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James Shaw is the man behind Lemons Ceramics. You might’ve picked up one of his creations at Junior Space and wondered the meaning behind the message: No Cup. We caught up with the self-taught ceramicist in his (delightful) Coburg studio to find out more about his work.


As a self-trained ceramicist, what first got you curious about clay?

I’d been interested in potentially making ceramics for a while before I was taught the basics. After that I just kind of ran with it. I’m very conscious of texture so the tactile nature of clay and fired ceramics is part of why I enjoy it so much and probably lead me to pursue it further.

It sounds like you’ve learnt a lot from finding your way yourself – tell us a bit about your practice.

At the moment my practice is about producing quality and interesting work that I end up feeling like I’ve contributed a good object to the world. I like to produce organic and simple shapes – forms that make you want to touch them.

I’m also finding a lot of freedom while hand building lately which is informing my sculptural output, so I’m quite excited to use some of that energy and curiosity in my upcoming work.



When making cups do you think about the relationship between being decorative and functional? Do you consider how you would like someone to use them?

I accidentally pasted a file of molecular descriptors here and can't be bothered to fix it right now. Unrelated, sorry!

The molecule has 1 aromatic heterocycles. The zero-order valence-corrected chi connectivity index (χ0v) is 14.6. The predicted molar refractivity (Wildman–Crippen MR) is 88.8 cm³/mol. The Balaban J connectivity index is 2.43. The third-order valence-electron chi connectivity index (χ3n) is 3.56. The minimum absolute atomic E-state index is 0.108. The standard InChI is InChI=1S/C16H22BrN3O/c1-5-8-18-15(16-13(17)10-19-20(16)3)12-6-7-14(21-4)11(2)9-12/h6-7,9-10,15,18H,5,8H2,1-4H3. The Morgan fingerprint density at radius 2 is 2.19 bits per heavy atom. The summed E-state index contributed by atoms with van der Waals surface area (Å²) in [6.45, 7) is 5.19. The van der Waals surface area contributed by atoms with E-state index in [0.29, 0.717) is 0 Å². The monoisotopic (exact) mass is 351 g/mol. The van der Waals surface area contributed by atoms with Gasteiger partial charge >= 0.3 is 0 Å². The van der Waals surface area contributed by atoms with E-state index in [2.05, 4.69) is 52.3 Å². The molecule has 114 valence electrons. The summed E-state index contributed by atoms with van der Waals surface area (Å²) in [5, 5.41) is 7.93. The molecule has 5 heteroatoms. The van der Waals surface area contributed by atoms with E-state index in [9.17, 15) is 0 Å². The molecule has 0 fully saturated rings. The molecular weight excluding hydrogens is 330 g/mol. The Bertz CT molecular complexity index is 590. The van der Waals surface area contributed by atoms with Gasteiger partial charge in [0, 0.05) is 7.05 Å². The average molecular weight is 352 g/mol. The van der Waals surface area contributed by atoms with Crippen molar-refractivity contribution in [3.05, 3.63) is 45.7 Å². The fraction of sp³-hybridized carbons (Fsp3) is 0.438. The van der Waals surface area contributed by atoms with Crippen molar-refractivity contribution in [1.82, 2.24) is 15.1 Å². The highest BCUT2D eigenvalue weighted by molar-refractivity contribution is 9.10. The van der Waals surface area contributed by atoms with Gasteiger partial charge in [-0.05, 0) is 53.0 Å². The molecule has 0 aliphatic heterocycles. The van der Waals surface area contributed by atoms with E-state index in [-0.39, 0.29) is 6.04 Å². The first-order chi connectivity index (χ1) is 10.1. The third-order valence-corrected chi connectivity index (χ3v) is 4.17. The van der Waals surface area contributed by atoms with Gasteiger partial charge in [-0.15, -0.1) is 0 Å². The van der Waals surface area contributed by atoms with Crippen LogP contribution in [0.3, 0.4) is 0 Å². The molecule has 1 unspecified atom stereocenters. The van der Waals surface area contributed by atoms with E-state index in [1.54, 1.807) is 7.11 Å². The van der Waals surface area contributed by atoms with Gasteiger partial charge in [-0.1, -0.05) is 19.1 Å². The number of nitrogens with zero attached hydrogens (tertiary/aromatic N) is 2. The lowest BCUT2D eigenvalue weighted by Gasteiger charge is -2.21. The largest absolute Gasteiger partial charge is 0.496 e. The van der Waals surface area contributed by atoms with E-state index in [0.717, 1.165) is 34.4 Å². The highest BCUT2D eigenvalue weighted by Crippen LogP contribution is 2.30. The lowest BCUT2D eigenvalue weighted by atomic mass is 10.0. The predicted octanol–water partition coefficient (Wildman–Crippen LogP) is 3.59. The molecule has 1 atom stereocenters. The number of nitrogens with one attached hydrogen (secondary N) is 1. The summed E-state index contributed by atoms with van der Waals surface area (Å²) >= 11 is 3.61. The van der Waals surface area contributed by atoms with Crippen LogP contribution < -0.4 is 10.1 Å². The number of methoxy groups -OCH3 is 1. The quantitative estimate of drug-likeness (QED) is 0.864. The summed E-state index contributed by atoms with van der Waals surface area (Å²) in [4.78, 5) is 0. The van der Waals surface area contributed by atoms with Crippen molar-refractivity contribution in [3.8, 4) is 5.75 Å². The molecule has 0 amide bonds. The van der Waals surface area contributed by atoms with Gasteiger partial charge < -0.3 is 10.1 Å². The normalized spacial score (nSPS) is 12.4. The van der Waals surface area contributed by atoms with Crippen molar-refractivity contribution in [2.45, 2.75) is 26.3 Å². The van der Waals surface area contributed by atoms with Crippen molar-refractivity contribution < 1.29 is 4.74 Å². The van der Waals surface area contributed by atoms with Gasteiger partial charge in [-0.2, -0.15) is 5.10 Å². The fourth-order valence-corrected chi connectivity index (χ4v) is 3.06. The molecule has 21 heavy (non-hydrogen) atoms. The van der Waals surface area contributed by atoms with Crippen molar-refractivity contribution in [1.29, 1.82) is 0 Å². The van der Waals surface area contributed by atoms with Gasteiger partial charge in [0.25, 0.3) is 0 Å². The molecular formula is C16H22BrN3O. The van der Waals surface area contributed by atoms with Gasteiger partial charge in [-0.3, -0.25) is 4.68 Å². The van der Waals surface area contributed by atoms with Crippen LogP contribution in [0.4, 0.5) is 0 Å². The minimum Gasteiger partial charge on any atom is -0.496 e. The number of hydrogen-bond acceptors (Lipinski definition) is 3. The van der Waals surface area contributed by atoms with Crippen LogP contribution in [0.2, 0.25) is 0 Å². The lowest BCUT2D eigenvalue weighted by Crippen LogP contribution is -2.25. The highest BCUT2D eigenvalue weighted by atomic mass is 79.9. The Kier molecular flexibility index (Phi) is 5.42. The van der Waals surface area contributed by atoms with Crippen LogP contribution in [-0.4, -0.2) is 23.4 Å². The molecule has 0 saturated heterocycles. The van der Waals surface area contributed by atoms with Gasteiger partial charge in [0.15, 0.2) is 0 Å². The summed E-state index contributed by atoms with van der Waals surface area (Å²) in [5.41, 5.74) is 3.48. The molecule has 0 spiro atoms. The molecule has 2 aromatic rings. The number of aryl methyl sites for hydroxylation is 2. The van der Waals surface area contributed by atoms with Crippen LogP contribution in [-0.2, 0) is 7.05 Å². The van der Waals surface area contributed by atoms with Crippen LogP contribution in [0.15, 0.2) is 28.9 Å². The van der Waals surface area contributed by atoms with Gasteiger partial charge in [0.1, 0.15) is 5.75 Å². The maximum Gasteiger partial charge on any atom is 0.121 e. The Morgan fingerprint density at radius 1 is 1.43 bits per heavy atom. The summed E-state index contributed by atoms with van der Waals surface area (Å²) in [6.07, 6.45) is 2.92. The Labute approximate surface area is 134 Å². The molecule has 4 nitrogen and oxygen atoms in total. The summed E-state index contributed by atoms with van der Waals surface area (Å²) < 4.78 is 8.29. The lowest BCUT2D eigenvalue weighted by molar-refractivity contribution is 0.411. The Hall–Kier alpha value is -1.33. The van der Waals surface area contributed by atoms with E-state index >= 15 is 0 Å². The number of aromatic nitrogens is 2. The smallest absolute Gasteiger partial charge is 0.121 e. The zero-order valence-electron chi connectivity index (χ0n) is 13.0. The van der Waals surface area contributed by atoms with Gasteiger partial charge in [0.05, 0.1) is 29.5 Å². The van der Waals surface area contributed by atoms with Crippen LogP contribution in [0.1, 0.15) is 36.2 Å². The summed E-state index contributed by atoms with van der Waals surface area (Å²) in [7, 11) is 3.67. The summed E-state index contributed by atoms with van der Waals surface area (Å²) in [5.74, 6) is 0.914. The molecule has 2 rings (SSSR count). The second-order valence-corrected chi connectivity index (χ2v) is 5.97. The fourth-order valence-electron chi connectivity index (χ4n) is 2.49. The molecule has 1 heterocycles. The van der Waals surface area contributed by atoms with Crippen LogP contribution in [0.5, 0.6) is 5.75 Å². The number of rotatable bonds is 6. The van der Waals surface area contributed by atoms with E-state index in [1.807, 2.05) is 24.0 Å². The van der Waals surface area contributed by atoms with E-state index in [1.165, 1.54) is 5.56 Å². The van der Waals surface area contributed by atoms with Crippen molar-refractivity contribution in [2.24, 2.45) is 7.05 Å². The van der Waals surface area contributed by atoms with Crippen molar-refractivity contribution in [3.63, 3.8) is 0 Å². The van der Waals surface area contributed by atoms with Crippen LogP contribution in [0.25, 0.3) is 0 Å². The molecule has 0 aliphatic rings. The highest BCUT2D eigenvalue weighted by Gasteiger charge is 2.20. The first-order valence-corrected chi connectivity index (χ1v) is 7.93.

I think that a well designed object is something that ticks both boxes. So I’ve got to make sure a cup is doing it’s “cup job”, but what I also enjoy is being able to contribute something beautiful to people’s everyday lives. If can make sure I’m doing both then I’ll be happy with myself.

As long as the cup is used, I’m content.

You have some idea of how you want your work appreciated, but I’ve realised what I like about my work is often different to what others do so I’ve learned to love multiple interpretations.

Tell us a little bit about the meaning behind your ‘No Cups’.

[For me] ‘No cups’ are a commentary on consent. I think that message can be quite a handful, like it is just a cup. But I think the charm of them is that they aren’t necessarily about that. People can apply their own meanings however they like and I like that it has a lot of utility to people, you can relate and respond in your own way – it’s inclusive, and that’s really important to me.



How does Melbourne support your practice?

Melbourne is quite special; I don’t think I would be making pottery if it weren’t for the community here.

People appreciate and support art and ceramics and good design. That encouragement and excitement is driving people like myself to get out of bed to learn and make things, which is perfect.

Lemons Ceramics ceramic works and ‘No Cups’ are available in-store and online from $44 – SHOP LEMONS CERAMICS


Interview by Lauren Brumley
Photography by Bec Capp

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